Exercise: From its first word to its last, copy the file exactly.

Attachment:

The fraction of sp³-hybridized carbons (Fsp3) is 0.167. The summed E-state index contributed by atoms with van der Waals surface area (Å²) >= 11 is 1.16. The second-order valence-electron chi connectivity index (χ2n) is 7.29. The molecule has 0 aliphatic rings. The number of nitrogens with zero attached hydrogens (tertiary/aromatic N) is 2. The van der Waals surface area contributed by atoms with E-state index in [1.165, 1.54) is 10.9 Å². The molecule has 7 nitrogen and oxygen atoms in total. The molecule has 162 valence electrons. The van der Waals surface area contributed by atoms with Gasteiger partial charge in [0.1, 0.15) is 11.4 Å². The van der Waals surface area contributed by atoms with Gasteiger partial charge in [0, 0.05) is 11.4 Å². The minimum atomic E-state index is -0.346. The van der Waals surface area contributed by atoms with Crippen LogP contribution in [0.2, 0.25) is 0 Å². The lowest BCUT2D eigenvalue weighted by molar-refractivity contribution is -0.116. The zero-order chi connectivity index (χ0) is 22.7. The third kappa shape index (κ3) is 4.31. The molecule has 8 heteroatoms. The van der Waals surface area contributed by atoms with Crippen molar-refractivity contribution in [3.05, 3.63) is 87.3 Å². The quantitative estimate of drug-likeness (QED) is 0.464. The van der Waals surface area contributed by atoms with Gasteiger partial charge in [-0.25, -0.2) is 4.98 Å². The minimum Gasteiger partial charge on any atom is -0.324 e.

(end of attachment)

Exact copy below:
The fraction of sp³-hybridized carbons (Fsp3) is 0.167. The summed E-state index contributed by atoms with van der Waals surface area (Å²) >= 11 is 1.16. The second-order valence-electron chi connectivity index (χ2n) is 7.29. The molecule has 0 aliphatic rings. The number of nitrogens with zero attached hydrogens (tertiary/aromatic N) is 2. The van der Waals surface area contributed by atoms with E-state index in [1.165, 1.54) is 10.9 Å². The molecule has 7 nitrogen and oxygen atoms in total. The molecule has 162 valence electrons. The van der Waals surface area contributed by atoms with Gasteiger partial charge in [0.1, 0.15) is 11.4 Å². The van der Waals surface area contributed by atoms with Gasteiger partial charge in [0, 0.05) is 11.4 Å². The minimum atomic E-state index is -0.346. The van der Waals surface area contributed by atoms with Crippen LogP contribution in [0.2, 0.25) is 0 Å². The lowest BCUT2D eigenvalue weighted by molar-refractivity contribution is -0.116. The zero-order chi connectivity index (χ0) is 22.7. The third kappa shape index (κ3) is 4.31. The molecule has 8 heteroatoms. The van der Waals surface area contributed by atoms with Crippen molar-refractivity contribution in [3.05, 3.63) is 87.3 Å². The quantitative estimate of drug-likeness (QED) is 0.464. The van der Waals surface area contributed by atoms with Gasteiger partial charge in [-0.25, -0.2) is 4.98 Å². The minimum Gasteiger partial charge on any atom is -0.324 e.